There’s still a lot of men are mostly this way/women are mostly this way. They try to be super clear about making generalizations and how they might not apply and to look closer at your style then at the gender being discussed. I can forgive it since it seems like they really needed to use that language to give the wider audience context/brevity.

    It addresses communication styles, common breakdowns and other very interesting thing. It helped me a lot. My husband didn’t read it (he has a tough time with the attention span needed for books), but he read all of my highlighted passages and would discuss things with me as I read them.

  11. Have you checked out the Gottman Institute’s Seven Principles for Making Marriage Work? While Gottman is Jewish, it is not remotely religious and is, instead, based on scientific findings. I found the book to be a fascinating read that helped open my eyes to my interactions with my partner.

    As to the main question, of course anyone of pretty much any religious persuasion will insist that only people who do things their way will be happy/fulfilled/successful. But no, I don’t think you need to be Christian or religious or what have you to be a happy person or to have a successful marriage.

  12. My ex was religious, and I’m a card-carrying atheist, and one of the reasons things went so bad is because he couldn’t reconcile his religious beliefs with common sense. He saw himself as moral, no matter what he did because he was religious, and saw that moral superiority everywhere. He did some pretty terrible things when we were together, but always thought he was a good person because of religion. Consequently, he saw his morality as superior to mine, because it had a divine basis.

    Now I’m with a fellow atheist, and we both get our morality from… well, morality. We both treat each other well and respect each other profoundly because we think it’s right, and be cause we love each other and… because it’s just the way to have a relationship! I’m way more connected to him than I ever was with my ex, because we both see morality as morality, and something separate from faith or spirituality. We do what’s right because it’s right, and not because we believe there’s someone looking over our shoulder. We also know that if we screw up, we don’t get immediate eternal forgiveness, and that if you hurt someone, you have a real person to answer to, to whom you did wrong.

  13. So I’m Unitarian Universalist, which is a faith that welcomes athesists, humanists, pagans, Buddists, Jews, Christians, Muslims etc. The one thing that I felt that I can add to this conversation is that one thing we talk about in my church (local church) is about your tolerance for the G word (God) in reading about spiritual topics. I asked my Reverand for books that would help me reflect when going through a job transition and his first question was “What’s your tolerance for reading language about God? If you can read it and take what you want from it, I can recommend these authors. If you really have no tolerance for it, you can check out these other authors.”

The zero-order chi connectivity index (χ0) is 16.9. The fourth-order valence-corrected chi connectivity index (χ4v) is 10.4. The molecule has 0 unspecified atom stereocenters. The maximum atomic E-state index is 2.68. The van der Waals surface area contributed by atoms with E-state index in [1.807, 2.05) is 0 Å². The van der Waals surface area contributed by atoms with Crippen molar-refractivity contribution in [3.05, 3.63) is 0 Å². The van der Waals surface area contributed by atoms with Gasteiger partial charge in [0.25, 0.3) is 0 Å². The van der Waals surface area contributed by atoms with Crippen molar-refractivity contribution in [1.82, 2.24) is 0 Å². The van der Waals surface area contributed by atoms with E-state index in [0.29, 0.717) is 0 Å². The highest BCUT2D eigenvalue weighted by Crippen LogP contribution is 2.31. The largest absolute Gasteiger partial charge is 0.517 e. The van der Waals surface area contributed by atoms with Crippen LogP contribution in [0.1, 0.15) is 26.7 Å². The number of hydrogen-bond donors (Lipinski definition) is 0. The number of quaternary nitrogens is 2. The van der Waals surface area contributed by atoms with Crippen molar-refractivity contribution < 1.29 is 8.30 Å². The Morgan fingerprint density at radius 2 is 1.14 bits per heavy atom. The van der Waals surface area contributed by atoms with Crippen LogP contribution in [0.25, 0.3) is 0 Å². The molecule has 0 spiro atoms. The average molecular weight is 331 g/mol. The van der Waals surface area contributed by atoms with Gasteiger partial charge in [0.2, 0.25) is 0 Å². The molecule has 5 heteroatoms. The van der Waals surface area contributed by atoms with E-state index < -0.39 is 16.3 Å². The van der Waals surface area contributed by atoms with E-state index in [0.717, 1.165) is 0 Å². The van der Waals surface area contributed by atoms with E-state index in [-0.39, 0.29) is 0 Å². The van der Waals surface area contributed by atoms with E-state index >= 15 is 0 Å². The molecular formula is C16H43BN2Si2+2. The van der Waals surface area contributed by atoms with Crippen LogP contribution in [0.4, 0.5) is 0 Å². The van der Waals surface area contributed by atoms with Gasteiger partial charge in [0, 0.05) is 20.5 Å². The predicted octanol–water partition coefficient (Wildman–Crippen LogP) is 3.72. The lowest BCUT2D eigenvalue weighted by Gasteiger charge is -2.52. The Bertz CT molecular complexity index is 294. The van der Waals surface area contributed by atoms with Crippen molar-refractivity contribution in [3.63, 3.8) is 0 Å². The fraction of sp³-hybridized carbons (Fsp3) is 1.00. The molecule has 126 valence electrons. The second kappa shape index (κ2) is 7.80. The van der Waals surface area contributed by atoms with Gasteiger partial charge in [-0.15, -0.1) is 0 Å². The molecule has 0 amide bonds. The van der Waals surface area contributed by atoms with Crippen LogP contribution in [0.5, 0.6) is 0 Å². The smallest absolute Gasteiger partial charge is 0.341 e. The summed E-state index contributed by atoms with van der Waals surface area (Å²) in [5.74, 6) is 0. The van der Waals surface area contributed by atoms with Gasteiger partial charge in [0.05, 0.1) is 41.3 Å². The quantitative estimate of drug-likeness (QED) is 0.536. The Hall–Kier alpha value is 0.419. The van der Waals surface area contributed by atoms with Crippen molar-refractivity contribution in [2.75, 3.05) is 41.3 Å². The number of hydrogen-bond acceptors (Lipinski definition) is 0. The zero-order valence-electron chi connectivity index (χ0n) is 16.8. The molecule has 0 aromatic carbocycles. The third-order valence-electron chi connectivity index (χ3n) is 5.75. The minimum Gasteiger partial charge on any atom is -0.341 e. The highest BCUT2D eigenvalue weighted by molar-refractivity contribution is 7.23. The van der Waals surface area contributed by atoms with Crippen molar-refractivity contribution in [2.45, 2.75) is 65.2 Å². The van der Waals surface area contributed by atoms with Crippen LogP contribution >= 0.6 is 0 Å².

What I wanted to say is that it is possible to read books with religious content without really caring about religion. There are books written from different perspectives. Also it’s normal to feel some spiritual or philosophical tugs when going through a life transition. I started going to UU church because my husband and I are trying to start a family. I would encourage you to read broadly across different traditions. You might also look at That Nicht Hanh’s (probably spelling his name wrong) book on love and compassion. I enjoyed reading it before my own wedding. Good luck!

  14. Zoe, I have just the website for you. Check out A Practical Wedding’s blog ( I got married a year ago, but stay subscribed to it because I am consistently blown away by the insightful advice it has about marriage, not just weddings. I’m a conservative Christian who gets tired of hearing the same religious relationship advice over and over again. A Practical Wedding is secular and can sometimes be *too* open-minded for my taste, but it still rings true.

  15. My husband and I have been married for 17 years. I consider myself a spiritual person, a person of faith that tends to lean more towards Christianity than any other faith. However, I like to supplement my faith with teachings from other faiths. This is something my marriage taught me.

    I think what happens is that people aren’t talking to each other. It’s hard and scary sometimes to communicate because it means you both have to take a look at some hard truths. But if you talk, and do it in a loving and respectful manner, you both grow and your marriage gets stronger.